View Full Version : The make up of a lesson.
09-13-2002, 04:20 PM
How do you structure your lessons.....
How much warm-up/stretching....
How much zazen (if any)....
How much Howa (if any)....
(Question mostly aimed at instructors)
09-16-2002, 07:38 AM
I should make clear at the outset that I'm only one of a number of people who instruct at the Glasgow dojo, with a fairly diverse range of teaching approaches and class styles, so these are merely my own opinions..
I tend to think that most people are best served by a reasonably structured approach to training, with some permutation of the standard warm up/kihon/chinkon/waza order. I think order is helpful for most people, and obviously the technical content of kempo is presented in the order it is for a reason, so syllabus content is important.
One fairly successful innovation we introduced to counbteract a tendency for instrcutors to do their own thing to the detriment of syllabus content was written class plans, which left instructors free either to follow or disregard the suggested kihon theme, but set a rotation through all the syllabus techniques. Chinkon and howa can be slotted in as appropriate, though given the Scottish climate and the necessity of keeping everybody warm/avoiding injury during the winter, at the beginning or end of training can be better than the middle.
Another thing that we've adopted as (fairly) standard practice is not doing static stretching during warm ups, as one of our number doing a sports science degree basically came back expressing mild horror at the likely cumulative effects on joint stability. As a rule that's left to the end of kihon, or the warm down at the end of training..
09-18-2002, 02:14 AM
Bromma Shibu practice 3 times every week. A standard 2 hours practice session would look something like this:
5 minutes Chinkon
25 minutes warm-up/stretching (warm-up with martial arts related exercises)
30 minutes Kihon
45 minutes Jitsugi (Goho/Juho/Randori/Embu)
15 minutes (Intensity traning)
Once a week we try to have Howa about some Gakka subject.
09-20-2002, 07:58 AM
Here in Visby branch Sweden we have slightly changed method of training this year. Shorinjikempo Visby branch is a very small club with approximately 15 –20 members practicing. These students are graded from minarai to 4 dan and this makes it quite hard to follow the ordinary Shorinjikempo curriculum( we in Visby think). Therefore we have changed our method to the following:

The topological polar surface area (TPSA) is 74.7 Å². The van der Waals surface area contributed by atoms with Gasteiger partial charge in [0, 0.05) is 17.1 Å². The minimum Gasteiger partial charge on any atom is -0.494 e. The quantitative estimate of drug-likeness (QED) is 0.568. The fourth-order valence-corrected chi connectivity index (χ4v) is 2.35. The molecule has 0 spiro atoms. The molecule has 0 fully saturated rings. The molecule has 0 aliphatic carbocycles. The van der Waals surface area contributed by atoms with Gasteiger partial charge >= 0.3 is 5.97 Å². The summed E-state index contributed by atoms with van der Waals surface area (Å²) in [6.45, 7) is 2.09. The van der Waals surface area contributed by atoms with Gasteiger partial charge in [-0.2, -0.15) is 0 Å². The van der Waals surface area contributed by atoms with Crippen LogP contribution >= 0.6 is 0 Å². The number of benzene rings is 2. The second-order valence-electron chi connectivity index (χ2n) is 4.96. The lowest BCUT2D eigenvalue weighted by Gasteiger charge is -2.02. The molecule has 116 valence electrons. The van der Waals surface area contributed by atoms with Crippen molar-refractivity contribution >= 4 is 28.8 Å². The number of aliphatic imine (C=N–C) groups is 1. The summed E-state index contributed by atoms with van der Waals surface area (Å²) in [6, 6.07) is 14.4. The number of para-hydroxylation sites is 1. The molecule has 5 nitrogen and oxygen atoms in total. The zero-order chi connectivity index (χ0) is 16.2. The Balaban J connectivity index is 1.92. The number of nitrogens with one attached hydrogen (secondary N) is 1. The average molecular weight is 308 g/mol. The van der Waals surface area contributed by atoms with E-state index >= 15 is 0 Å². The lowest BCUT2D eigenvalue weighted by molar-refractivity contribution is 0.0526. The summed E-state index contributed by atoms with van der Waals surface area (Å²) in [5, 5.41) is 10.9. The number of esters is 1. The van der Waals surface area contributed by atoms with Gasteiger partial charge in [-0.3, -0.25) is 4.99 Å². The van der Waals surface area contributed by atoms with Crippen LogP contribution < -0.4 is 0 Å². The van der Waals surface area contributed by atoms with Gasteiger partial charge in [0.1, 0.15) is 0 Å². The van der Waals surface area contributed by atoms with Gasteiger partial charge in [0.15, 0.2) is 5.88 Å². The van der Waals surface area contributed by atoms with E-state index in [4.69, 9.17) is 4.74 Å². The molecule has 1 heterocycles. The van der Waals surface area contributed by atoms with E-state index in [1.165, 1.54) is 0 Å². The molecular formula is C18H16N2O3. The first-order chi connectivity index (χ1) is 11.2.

5-10 minutes of chinkon at the beginning of every session.
50 minutes of basics
Firstly we believe that kihon must be understood from practicing complete basic techniques and not from theoretical knowledge from specific details of techniques. We prefer tenchiken 1-4 and complete techniques as uchi uke zuki and uwa uke geri in kihon instead of small parts of the same techniques like keri age and furiko zuki from kaisoku chudan gamae.
The second thing is we try to do is to put the basics together into various combinations on 1.mitts or in 2.sotaiform. The combinations we use are the offensive part of Tenchiken 1-4, tsukiten 1, 2, 3, keriten 3, furiten 2 and jun geri chi san. With mitts the purpose is to develop specific Shorinjikempo habits into the students repertoire and to develop specific attributes necessary to make their techniques work. Techniques without attributes like speed, power, explosiveness, timing or accuracy are useless as we all know. When the students can work fairly fluidly with for example uwa uke geri with a combination of the offensive part of tsukiten 3 on mitts they do the same thing in sotaiform. Now the students learn proper defensive movements and learn good fluid embuform and how to cooperate with their partner.
In jitsugi we follow this pedagogic thinking.
1. Understanding of the techniques basic components
2. Ability to coordinate different body parts to a seamless movement.
3. Ability to do the technique in personal highest speed.
We do the techniques from the purpose of the techniques. For example we study defenses against choku zuki one practice session and defenses against a grab on the inside of the wrist in jun the next study session. In this way a minarai and a sho dan easily can practice together. The minarai do Uchi uke zuki or gyaku gote and the sho dan student can do Kaishin zuki or ryu nage together perfectly.
We do three different applications:
Goho and juho randori is the best tools to develop the timing of your techniques. We have developed different methods of learning the students proper randori but it would by difficult to explain it here.
Howa we do in very small portions almost every session. But the most important thing is to make the student to understand the philosophy through practice.
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